"Jones and I work for the same man, an admiral, and he's very angry with us, me particularly. I just had an awful interview with him, and I'm not sure whether I should just quit, or what."
"I can probably find Jones eventually and get him to call you, but I think I know him well enough to say that he wouldn't want you to quit or do anything like that until he's talked with you."
Heike laughed for the first time and agreed. She then continued,
"It's all rather squalid. Two organizations want the same computer, and one more or less stole it from ours. But the new place wants us along with the computer, and, since the old place is so angry with us, the obvious thing would be to just go to the new one."
"I guess the boss at the old place must think that you helped the new place make off with the computer."
"Oh, he does! And it's so unfair! We were really quite loyal. It wasn't our fault that we were ordered to cooperate with the new place."
"Is this boss a cranky old man?"
"Not usually. And not for an admiral. I felt sorry for him when he was out-maneuvered so badly. I never guessed that he'd blame me rather than the people who stole the computer."
"Jones won't like that. But I bet you anything that he'll find some way of taking advantage of the situation."
"It is good to be on the same side as Jones."
"Certainly. Of course, everyone wants him to be on their side, and that's not always possible."
Heike suddenly burst out,
"Are there women there who want to marry him?"
Sarah wasn't altogether taken by surprise, and answered rather coolly,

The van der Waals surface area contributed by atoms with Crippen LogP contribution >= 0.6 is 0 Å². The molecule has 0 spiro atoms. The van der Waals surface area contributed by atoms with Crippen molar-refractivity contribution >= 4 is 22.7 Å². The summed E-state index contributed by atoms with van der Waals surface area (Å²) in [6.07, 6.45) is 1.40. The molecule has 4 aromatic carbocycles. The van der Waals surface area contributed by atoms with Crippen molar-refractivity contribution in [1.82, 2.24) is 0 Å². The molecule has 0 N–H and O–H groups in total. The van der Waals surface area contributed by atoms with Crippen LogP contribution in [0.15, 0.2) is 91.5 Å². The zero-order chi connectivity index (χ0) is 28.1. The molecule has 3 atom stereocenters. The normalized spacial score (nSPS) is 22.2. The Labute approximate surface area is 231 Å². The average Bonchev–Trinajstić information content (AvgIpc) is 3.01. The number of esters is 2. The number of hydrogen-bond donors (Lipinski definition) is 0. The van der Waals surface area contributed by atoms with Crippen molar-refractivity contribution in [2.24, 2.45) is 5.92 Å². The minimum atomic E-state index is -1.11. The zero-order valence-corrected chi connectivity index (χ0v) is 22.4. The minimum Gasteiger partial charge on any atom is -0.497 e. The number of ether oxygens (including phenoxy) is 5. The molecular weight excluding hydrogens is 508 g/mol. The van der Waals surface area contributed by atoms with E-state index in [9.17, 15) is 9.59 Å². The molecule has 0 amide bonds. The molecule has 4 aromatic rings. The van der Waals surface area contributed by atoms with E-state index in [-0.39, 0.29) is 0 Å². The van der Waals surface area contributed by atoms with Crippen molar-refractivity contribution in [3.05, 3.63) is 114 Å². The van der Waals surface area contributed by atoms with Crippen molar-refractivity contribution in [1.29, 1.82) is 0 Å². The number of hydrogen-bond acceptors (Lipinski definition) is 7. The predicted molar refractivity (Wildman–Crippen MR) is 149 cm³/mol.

"Not me, certainly. As you must know, women find him attractive and sexy, but I would say that most don't think he's marriage material."
"I'm really being stupid. You must think I'm an utter fool."
"Not in the least. But you're very upset after that interview. Why don't you call in sick tomorrow?"
"Gee. I certainly don't want another go-round with Admiral Benson."
"Well, you're obviously sensitive, and it won't do any harm if he thinks he's wounded you. I'd play on that for all it's worth."
"I think I'll call in sick, but then go to the other place. If Admiral Benson finds out, which he may, he'll think he's driven me entirely into the arms of the enemy."
"Great move! Shall I go hunt up Jones?"
"You know, it might be better not even to tell him I called. I think I can handle this."
It seemed to Sarah that, even though she hadn't performed what could really be called chaperonage, she was getting good at some of the allied arts.
A half hour later, when Sarah was getting ready to close up the office, Sharon turned up smiling. Sarah asked,
"How did it end up?"
"Not badly. Nothing much happened sexually, but we're friends, and we're going to continue going out."
"I'm glad if I didn't foul things up too badly. Brock's much more sensitive than I'd realized. He picks up all sorts of different nuances of feeling, and reacts accordingly."
"I wonder if Brock isn't too sensitive. I bet Jones wouldn't dally around."
"Of course not. Jones would proceed methodically and firmly without undue haste. He'd try reasonably hard to give pleasure, but he wouldn't make all that many concessions to youth and inexperience."
"You seem to be sure what he'd do."
"I haven't done it with him, or even gone out with him. But I can usually tell how a man will be just by knowing him."
Sharon laughed and replied,
"You didn't with Brock."
"No. I really underestimated Brock. He's much more complex than I'd realized."
"Do you know, I just have a feeling that he'll send me flowers with an ironic little note."
"Quite possibly. That's one aspect of the complexity."
"Does that make him more interesting than Jones?"
"In a way, yes. But some of the most interesting men are totally crazy."
"Jones certainly isn't crazy."
"It's funny, but I was just recently asked whether there are women here who want to marry Jones. Would you ever think of marrying anyone like that?"
"I wouldn't necessarily put him out of bounds. But, of course, he's never looked at me twice. If he ever did, my parents would have to be taken to the emergency room."
"Are your parents quite well off?"
"I suppose so, yes."
"I wonder how Jones would react if a young lady stood to inherit millions of dollars."
"I have no idea."
"I can just imagine his thinking that he has all the money he needs, and not being much affected. But I'm far from sure."